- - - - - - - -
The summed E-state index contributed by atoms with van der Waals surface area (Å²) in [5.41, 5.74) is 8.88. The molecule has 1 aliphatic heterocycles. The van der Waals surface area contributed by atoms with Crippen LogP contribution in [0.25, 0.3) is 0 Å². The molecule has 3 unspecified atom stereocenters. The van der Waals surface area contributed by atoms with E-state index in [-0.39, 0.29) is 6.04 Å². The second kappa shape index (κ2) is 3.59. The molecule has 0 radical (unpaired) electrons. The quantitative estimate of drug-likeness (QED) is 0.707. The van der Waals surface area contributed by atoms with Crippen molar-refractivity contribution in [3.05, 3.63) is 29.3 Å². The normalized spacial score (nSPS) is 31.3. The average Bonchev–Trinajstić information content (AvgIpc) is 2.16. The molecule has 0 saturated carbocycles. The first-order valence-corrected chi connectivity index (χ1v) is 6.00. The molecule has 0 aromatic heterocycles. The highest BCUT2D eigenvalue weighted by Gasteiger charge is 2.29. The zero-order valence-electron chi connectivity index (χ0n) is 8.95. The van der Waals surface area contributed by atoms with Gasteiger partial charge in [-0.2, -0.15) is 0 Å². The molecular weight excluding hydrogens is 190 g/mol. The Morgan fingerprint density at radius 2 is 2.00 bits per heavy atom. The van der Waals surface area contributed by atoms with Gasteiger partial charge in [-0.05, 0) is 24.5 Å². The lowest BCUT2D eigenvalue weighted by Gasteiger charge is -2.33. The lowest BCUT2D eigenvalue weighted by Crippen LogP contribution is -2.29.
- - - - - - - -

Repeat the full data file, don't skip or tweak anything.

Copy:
The summed E-state index contributed by atoms with van der Waals surface area (Å²) in [5.41, 5.74) is 8.88. The molecule has 1 aliphatic heterocycles. The van der Waals surface area contributed by atoms with Crippen LogP contribution in [0.25, 0.3) is 0 Å². The molecule has 3 unspecified atom stereocenters. The van der Waals surface area contributed by atoms with E-state index in [-0.39, 0.29) is 6.04 Å². The second kappa shape index (κ2) is 3.59. The molecule has 0 radical (unpaired) electrons. The quantitative estimate of drug-likeness (QED) is 0.707. The van der Waals surface area contributed by atoms with Crippen molar-refractivity contribution in [3.05, 3.63) is 29.3 Å². The normalized spacial score (nSPS) is 31.3. The average Bonchev–Trinajstić information content (AvgIpc) is 2.16. The molecule has 0 saturated carbocycles. The first-order valence-corrected chi connectivity index (χ1v) is 6.00. The molecule has 0 aromatic heterocycles. The highest BCUT2D eigenvalue weighted by Gasteiger charge is 2.29. The zero-order valence-electron chi connectivity index (χ0n) is 8.95. The van der Waals surface area contributed by atoms with Gasteiger partial charge in [-0.2, -0.15) is 0 Å². The molecular weight excluding hydrogens is 190 g/mol. The Morgan fingerprint density at radius 2 is 2.00 bits per heavy atom. The van der Waals surface area contributed by atoms with Gasteiger partial charge in [-0.05, 0) is 24.5 Å². The lowest BCUT2D eigenvalue weighted by Gasteiger charge is -2.33. The lowest BCUT2D eigenvalue weighted by Crippen LogP contribution is -2.29.